2.Sl. to quit doing something with someone or withdraw because of exhaustion. Don't crap out of this on me! Pull yourself together!Don't crap out on me!

crap out

Take One Leave One Craps Machine

(of something) to lose on a roll of the dice in a dice game called craps and leave the game and the other players. (See also crap out (of something)(on someone).) Wally crapped out of the game early in the evening.
McGraw-Hill Dictionary of American Idioms and Phrasal Verbs. © 2002 by The McGraw-Hill Companies, Inc.

crap out

1. Back down, quit, When it got to the point of putting up some money, Jack crapped out. This expression originated in the game of craps, where it means to make a first throw (of the dice) of two, three, or twelve, thereby losing. [Slang; 1920s]
2. Go to sleep. This usage was military slang for sleeping during work hours or during a crap game. [Slang; c. 1940]
3. Die, as in He's really sick; he could crap out any time. This usage is less common than def. 1 or def. 2. [Slang; 1920s]
The American Heritage® Dictionary of Idioms by Christine Ammer. Copyright © 2003, 1997 by The Christine Ammer 1992 Trust. Published by Houghton Mifflin Harcourt Publishing Company. All rights reserved.

crap out

1. To lose on a roll of dice when playing craps and leave the game: My first time playing craps, I placed my chips in the come box, rolled a 12, and crapped out.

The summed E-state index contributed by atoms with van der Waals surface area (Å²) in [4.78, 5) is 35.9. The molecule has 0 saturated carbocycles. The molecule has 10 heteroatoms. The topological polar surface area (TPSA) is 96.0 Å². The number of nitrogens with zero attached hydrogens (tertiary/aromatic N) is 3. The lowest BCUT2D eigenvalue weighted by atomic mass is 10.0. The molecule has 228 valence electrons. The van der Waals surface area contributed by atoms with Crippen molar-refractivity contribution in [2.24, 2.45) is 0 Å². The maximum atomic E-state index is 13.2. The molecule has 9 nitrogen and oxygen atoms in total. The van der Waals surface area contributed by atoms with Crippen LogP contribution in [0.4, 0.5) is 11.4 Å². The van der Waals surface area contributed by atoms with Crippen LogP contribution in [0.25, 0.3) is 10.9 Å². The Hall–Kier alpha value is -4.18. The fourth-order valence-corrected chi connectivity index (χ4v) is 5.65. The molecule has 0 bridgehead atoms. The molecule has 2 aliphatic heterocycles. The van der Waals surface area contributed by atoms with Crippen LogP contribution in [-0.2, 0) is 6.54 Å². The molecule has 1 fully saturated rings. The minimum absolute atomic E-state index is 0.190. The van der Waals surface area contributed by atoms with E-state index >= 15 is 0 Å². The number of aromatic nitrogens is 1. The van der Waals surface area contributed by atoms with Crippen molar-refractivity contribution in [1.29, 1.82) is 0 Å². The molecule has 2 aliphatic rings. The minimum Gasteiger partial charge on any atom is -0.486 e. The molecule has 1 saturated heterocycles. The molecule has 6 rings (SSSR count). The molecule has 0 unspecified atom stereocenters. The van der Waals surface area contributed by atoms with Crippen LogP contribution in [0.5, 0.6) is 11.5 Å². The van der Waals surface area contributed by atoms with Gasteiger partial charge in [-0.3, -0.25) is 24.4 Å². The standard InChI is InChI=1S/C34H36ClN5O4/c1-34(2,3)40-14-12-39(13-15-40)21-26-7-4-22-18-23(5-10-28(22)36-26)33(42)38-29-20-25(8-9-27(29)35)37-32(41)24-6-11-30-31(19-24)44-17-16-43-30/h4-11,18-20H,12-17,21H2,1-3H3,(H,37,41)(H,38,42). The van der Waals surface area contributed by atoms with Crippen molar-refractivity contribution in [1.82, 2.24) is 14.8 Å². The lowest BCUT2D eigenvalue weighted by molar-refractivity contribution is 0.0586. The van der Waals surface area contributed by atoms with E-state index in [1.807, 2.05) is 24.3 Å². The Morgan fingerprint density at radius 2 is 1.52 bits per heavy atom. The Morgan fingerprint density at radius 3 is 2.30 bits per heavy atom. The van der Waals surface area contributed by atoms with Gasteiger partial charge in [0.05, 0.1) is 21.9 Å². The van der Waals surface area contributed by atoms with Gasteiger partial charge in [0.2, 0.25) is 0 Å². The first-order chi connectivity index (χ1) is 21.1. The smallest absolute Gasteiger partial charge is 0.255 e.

2. Vulgar Slang To cease functioning; break down: My car crapped out on the freeway, and I had to get it towed.
3. Vulgar Slang To back out of doing something: They were supposed to go to the movies with me, but they crapped out at the last minute.
The American Heritage® Dictionary of Phrasal Verbs. Copyright © 2005 by Houghton Mifflin Harcourt Publishing Company. Published by Houghton Mifflin Harcourt Publishing Company. All rights reserved.

crap out

1. in. to evade something; to chicken out (of something). (From dice, meaning to roll a seven when trying to make a point.) Now, don’t crap out on me at the last minute.
2. n. to fail; to break down. Great! My TV crapped out just when the game came on.

crapped (out)

mod. dead; finished. (Not prenominal. From dice, not from the other senses of crap.) After a serious encounter with a rattlesnake, my two dogs were crapped by dawn.
McGraw-Hill's Dictionary of American Slang and Colloquial Expressions Copyright © 2006 by The McGraw-Hill Companies, Inc. All rights reserved.